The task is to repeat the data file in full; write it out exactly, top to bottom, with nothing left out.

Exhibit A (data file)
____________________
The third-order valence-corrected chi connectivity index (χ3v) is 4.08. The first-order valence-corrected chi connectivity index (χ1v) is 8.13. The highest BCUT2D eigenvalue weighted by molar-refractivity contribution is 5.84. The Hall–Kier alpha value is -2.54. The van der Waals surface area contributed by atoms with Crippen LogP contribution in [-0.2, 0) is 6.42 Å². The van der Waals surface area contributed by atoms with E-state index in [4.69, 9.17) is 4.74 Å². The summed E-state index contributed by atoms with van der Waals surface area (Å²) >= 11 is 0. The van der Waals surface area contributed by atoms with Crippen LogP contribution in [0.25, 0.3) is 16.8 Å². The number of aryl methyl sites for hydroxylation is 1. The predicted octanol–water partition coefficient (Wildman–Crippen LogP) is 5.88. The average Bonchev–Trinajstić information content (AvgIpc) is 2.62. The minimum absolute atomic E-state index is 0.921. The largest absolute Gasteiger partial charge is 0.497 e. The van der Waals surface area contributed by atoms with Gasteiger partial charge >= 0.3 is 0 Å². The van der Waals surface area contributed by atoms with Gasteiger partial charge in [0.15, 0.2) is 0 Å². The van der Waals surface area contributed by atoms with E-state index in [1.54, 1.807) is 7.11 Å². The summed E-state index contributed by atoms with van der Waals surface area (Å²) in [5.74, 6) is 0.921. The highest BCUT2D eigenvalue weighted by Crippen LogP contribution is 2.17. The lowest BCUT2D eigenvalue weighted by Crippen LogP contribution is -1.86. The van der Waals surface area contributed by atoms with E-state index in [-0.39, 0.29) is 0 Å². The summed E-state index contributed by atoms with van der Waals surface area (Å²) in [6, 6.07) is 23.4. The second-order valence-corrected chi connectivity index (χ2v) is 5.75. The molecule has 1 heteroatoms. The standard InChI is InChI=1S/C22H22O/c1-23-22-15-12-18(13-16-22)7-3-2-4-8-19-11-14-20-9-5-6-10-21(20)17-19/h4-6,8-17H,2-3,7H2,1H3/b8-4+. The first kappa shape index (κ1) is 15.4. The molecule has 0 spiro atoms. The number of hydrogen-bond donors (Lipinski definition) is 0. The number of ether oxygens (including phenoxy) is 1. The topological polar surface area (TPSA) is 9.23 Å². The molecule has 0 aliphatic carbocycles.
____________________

The third-order valence-corrected chi connectivity index (χ3v) is 4.08. The first-order valence-corrected chi connectivity index (χ1v) is 8.13. The highest BCUT2D eigenvalue weighted by molar-refractivity contribution is 5.84. The Hall–Kier alpha value is -2.54. The van der Waals surface area contributed by atoms with Crippen LogP contribution in [-0.2, 0) is 6.42 Å². The van der Waals surface area contributed by atoms with E-state index in [4.69, 9.17) is 4.74 Å². The summed E-state index contributed by atoms with van der Waals surface area (Å²) >= 11 is 0. The van der Waals surface area contributed by atoms with Crippen LogP contribution in [0.25, 0.3) is 16.8 Å². The number of aryl methyl sites for hydroxylation is 1. The predicted octanol–water partition coefficient (Wildman–Crippen LogP) is 5.88. The average Bonchev–Trinajstić information content (AvgIpc) is 2.62. The minimum absolute atomic E-state index is 0.921. The largest absolute Gasteiger partial charge is 0.497 e. The van der Waals surface area contributed by atoms with Gasteiger partial charge >= 0.3 is 0 Å². The van der Waals surface area contributed by atoms with Gasteiger partial charge in [0.15, 0.2) is 0 Å². The van der Waals surface area contributed by atoms with E-state index in [1.54, 1.807) is 7.11 Å². The summed E-state index contributed by atoms with van der Waals surface area (Å²) in [5.74, 6) is 0.921. The highest BCUT2D eigenvalue weighted by Crippen LogP contribution is 2.17. The lowest BCUT2D eigenvalue weighted by Crippen LogP contribution is -1.86. The van der Waals surface area contributed by atoms with E-state index in [-0.39, 0.29) is 0 Å². The summed E-state index contributed by atoms with van der Waals surface area (Å²) in [6, 6.07) is 23.4. The second-order valence-corrected chi connectivity index (χ2v) is 5.75. The molecule has 1 heteroatoms. The standard InChI is InChI=1S/C22H22O/c1-23-22-15-12-18(13-16-22)7-3-2-4-8-19-11-14-20-9-5-6-10-21(20)17-19/h4-6,8-17H,2-3,7H2,1H3/b8-4+. The first kappa shape index (κ1) is 15.4. The molecule has 0 spiro atoms. The number of hydrogen-bond donors (Lipinski definition) is 0. The number of ether oxygens (including phenoxy) is 1. The topological polar surface area (TPSA) is 9.23 Å². The molecule has 0 aliphatic carbocycles.